July 7, 1994
(Recusal when chief
(assistant state attorney is
PERSONAL AND CONFIDENTIAL
RE: Committee on Standards of Conduct Governing Judges
Your inquiry dated May 26, 1994
You have requested an opinion from our committee concerning the following situation: You are the sole county judge for your county. An assistant state attorney who is the chief assistant in charge of the State Attorney's office in your county has announced her candidacy for county judge. She functions primarily as a supervisor but she does sign informations and files an occasional written motion. You personally fee that you could be fair to the interests of the State of florida without disqualifying yourself, however, you feel that there may be an appearance of impropriety when you preside over cases involving your opponent. A majority of our committee members feel that you should not necessarily disqualify yourself in all cases in which this assistant state attorney appears in you court. You should follow the rule of necessity. There may be cases where disqualification would result in an injustice either to the defendant or the State. For example, a bond hearing should probably not be continued or delayed because this could result in injustice to a defendant. Several committee members point out that a lawyer or litigant should not be able to voluntarily undertake an activity and thereby automatically cause recusal of a judge. Any problems could be eliminated by transferring the assistant state attorney to another county.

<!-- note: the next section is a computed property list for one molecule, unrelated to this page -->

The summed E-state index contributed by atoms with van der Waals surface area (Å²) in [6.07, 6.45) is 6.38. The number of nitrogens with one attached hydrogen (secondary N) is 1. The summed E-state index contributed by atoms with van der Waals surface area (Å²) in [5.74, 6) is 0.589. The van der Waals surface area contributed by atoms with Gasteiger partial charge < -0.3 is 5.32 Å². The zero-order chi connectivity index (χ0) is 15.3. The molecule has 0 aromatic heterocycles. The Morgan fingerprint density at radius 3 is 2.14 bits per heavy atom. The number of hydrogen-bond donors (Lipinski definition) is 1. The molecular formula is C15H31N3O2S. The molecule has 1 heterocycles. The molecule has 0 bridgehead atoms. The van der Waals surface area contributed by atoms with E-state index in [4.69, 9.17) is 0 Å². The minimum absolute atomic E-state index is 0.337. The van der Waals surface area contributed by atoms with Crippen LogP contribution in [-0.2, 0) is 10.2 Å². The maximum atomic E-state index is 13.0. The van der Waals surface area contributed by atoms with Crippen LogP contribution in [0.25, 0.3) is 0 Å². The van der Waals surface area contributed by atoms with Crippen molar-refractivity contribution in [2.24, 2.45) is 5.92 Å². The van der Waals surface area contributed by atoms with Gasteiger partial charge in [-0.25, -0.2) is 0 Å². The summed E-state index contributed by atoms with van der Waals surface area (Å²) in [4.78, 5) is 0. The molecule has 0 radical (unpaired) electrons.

All of our committee members responding that it is not necessary for you to disqualify yourself from all criminal cases simply because the assistant state attorney supervises other assistants that appear before you. Also, you could continue to preside over cases where the assistant state attorney simply signs informations or motions.
The committee is expressly charged with rendering advisory opinions interpreting the application of the Code of Judicial Conduct to specific circumstances confronting or affecting a judge or judicial candidate. Its opinions are advisory to the inquiring party, to the Judicial Qualifications Commission and to the judiciary at large. Conduct that is consistent with an advisory opinion issued by the committee may be evidence of good faith on the part of the judge, but the Judicial Qualifications Commission is not bound by the interpretive opinions issued by the committee. Petition of the Committee on Standards of Conduct for Judges, 327 So.2d 5 (Fla.1976).
Very truly yours,
Nath C. Doughtie, Chairman
Committee on Standards of Conduct Governing Judges
cc: All Committee Members
Office of the Courts Administrator (name of judge deleted from this copy)
Participating members: Judges Doughtie, Farina , Goldstein, Green, Kahn, Rushing, Taylor, Tolton and Edwards, Esq.